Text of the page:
“It happened so fast it was unbelievable...before I knew it, it was here.” The “it” Jerry Stewart, a retired fireman, was referring to, was the enormous tornado that leveled Tuscaloosa, Alabama, and the surrounding areas last week.
As terrible as the Tuscaloosa tornado was -- and watching the video, it looked like one of plagues of Egypt -- it was only part of an outbreak that killed at least 263 people in six states. It was deadliest outbreak of tornadoes since 1974, when a storm system in the Midwest killed 315 people.
It is natural to try and make sense of out terrible events such as this. Some people will see it as a sign of the end times. That’s always speculative. It would be presumptuous to offer definitive lessons, but there are eternal truths that calamities like this should bring to mind.
The first is that, as theologian David Bentley Hart once put it, we “exist in the long melancholy aftermath of a primordial catastrophe.” The result is that “this is a broken and wounded world” and “that the universe languishes in bondage to ‘powers’ and ‘principalities’ -- spiritual and terrestrial -- alien to God.”
Thus, the world that is our home, that nourishes and sustains us, can turn on us, kill us, and destroy the work of our hands, as the people of Alabama and Japan have recently learned in such a tragic way.
The second lesson is that there is little, if anything, we can do about it. To think we can control nature or, “heal the planet” (as President Obama once said in a public address), is folly. For starters, we simply don’t possess that kind of knowledge or power. We can barely warn people to seek shelter immediately, whether in Japan or Alabama. We’re not as clever as we like to think.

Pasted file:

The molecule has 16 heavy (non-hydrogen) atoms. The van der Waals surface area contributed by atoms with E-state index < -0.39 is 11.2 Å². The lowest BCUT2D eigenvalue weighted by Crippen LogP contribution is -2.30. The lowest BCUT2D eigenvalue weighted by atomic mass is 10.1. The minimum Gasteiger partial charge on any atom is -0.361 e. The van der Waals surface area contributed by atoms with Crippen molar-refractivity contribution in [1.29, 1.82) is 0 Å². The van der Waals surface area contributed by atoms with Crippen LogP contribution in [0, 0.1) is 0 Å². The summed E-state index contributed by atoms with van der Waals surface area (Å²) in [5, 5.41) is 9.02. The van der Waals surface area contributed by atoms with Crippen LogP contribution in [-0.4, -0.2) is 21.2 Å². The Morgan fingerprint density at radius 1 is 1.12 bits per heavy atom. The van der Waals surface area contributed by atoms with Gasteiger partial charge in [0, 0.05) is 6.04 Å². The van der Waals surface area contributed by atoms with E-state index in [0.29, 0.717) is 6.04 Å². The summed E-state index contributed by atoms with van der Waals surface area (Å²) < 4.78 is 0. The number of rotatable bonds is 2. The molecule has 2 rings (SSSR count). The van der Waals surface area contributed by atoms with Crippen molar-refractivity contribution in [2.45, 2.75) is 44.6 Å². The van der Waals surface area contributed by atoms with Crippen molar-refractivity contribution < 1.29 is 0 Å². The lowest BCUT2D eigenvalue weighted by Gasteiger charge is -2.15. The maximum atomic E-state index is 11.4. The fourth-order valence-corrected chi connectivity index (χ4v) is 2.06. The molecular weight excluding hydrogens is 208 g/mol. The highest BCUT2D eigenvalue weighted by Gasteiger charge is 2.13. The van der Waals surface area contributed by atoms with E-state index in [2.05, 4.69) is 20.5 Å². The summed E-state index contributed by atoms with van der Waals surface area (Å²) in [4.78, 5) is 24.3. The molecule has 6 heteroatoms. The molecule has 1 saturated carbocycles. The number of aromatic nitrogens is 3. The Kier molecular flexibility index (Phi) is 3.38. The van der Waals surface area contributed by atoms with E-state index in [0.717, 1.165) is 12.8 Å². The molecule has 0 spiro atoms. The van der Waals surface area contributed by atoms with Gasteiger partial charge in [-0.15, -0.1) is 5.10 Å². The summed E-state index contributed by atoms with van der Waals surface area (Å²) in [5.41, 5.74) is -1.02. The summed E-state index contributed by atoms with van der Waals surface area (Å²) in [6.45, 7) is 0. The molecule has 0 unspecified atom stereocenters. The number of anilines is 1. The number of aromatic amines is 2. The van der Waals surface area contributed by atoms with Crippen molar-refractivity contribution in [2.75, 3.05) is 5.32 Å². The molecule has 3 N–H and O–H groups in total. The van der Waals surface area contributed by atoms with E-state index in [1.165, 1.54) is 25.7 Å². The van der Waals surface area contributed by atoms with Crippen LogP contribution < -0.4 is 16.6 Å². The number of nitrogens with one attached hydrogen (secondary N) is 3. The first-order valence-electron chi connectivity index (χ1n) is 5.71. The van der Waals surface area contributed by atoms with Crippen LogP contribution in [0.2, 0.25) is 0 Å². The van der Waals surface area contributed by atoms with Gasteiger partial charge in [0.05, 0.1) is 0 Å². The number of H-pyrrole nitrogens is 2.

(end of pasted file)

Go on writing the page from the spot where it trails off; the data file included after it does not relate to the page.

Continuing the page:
More importantly, creation doesn’t need to be “healed,” much less controlled -- it needs to be redeemed. In Romans, the apostle Paul speaks of creation "groaning," of it being “subjected to frustration” and in “bondage to decay,” a frustration and bondage that will only end when the children of God are fully revealed. Its destiny and ours are inextricably intertwined until Christ’s return.
The third lesson is about the fragility of human life. On the same day that hundreds were killed by tornadoes, evangelist and pastor David Wilkerson died in an automobile accident. The one thing I’m fairly certain they had in common was that none of them woke up and said, “Today is the day I will die.”
But they did. And some day, so will we. We should live our lives in light of that fragility. Not in a morbid sense, but as motivation to love God and our neighbor. We shouldn’t go to bed without asking, “Did I walk as a Child of the Light today? Did I serve Christ in whatever guise he came to me?”
No one is promised another chance to answer those questions in the affirmative, so let’s get it right today.
Getting it right means, as Hart put it, “[hating] death and waste and the imbecile forces of chance that shatter living souls.”
And it means being in solidarity with those who have been shattered -- by prayer and works of mercy that bind the wounds inflicted by those imbecilic forces -- always aware that before we know it, we may not have another chance to do so.